Why does the sky turn red at sunset?

The views of a sunset where all the sky turns red are beautiful. But, what is the reason why the sky changes in colour at the sunset? To understand better the concepts that I will explain in this article, I leave here the article in which I talk about why the sky is blue:

Why is the sky blue?

The colours of light

Light is a type of energy that travels in form of waves through space. Each type of light (there are 7 of them in total) distinguishes from the rest by its energy, which is determined by the wavelength. The wavelength is defined as the space there is between a peak and another of the wave. In the case of visible light, which is the type of light that we can see, the wavelength goes from 380 nanometres (nm) to 780 nm. In comparison, human hair has a size of 70 000 nm.

The smallest the wavelength of the light, the higher its energy will be. Visible light, also named white light, is composed of diverse colours, which go from purple to red. Purple and blue light are the most energetic (in the framework of white light), while the red one, with a longer wavelength, is less energetic.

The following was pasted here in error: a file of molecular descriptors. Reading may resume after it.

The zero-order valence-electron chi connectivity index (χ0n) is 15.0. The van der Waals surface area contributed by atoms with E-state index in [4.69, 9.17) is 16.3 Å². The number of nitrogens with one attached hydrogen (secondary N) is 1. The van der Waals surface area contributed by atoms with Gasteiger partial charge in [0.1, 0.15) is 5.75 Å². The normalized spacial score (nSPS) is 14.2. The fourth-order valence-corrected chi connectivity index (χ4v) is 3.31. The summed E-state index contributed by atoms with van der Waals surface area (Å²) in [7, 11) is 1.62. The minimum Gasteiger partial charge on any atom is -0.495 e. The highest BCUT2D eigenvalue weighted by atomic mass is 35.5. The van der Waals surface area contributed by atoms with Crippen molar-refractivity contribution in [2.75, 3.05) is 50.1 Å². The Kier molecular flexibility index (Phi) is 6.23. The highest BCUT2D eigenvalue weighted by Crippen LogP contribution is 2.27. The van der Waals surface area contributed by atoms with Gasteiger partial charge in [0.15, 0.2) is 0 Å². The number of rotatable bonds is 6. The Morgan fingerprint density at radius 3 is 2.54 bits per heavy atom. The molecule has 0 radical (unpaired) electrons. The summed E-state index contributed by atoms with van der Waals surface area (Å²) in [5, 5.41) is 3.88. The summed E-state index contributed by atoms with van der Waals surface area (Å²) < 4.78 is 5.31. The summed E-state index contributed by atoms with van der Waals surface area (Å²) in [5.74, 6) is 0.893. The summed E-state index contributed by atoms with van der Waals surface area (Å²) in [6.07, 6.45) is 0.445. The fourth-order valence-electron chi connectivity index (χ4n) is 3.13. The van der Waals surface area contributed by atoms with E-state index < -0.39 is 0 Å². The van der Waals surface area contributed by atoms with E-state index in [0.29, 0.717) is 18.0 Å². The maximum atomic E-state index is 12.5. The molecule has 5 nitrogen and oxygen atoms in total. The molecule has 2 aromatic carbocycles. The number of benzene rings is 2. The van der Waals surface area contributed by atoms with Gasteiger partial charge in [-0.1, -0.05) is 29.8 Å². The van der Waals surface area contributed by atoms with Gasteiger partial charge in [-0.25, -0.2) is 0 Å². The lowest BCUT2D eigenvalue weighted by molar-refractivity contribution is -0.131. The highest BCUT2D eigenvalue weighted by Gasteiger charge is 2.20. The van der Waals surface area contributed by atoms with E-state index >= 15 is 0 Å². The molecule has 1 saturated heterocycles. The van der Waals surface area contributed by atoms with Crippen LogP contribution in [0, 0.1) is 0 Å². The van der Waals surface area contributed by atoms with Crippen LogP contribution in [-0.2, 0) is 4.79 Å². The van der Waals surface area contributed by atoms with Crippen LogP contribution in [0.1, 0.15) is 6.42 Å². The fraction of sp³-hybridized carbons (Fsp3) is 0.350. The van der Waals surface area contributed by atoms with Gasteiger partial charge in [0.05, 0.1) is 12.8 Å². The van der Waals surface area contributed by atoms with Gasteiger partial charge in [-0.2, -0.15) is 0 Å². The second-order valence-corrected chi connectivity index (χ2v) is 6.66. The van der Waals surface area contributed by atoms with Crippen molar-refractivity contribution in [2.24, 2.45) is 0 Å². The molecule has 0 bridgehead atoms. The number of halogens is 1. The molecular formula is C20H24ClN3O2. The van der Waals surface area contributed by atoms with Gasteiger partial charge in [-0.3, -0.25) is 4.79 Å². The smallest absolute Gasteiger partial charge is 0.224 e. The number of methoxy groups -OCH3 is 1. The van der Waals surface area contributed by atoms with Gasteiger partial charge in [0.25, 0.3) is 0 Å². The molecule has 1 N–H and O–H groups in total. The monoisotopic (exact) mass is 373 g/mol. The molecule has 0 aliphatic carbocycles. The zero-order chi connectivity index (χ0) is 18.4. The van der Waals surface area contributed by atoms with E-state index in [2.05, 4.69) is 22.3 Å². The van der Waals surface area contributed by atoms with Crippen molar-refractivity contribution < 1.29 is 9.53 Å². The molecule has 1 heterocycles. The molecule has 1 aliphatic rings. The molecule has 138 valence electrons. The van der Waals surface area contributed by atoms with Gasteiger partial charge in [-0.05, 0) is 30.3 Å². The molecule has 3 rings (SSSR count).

What happens at sunset

At sunset, (or at the sunrise), when the Sun is situated near the horizon, sunlight, unlike what takes place during the day, has to go through a much thicker layer of atmosphere before reaching our eyes. In the framework of visible light, red light is less affected than blue light by the molecules of the air. As blue light tends to be scattered more intensely through the atmosphere, this light has been scattered many times and has been deviated in many directions before reaching us. So, we can perceive much more yellow and red light.

Dust, water droplets, and pollution

The quality of the air sunlight has to go through has also an effect on the red colour of a sunset. In the case that in the atmosphere were dust particles, smoke or water droplets suspended in the air, all these elements can make more intense the colours of the sunset.

All these particles reflect light in all directions. Then, when some part of all white light is directed towards us, different quantities of short wavelengths are scattered and get lost. Therefore, we see the long wavelengths, corresponding to the orange or red.

However, the particles that pollute the atmosphere can turn a sunset red until some point. If their concentration is very elevated, as happens in the large cities, the sky is so saturated that we can no longer see the Sun clearly.

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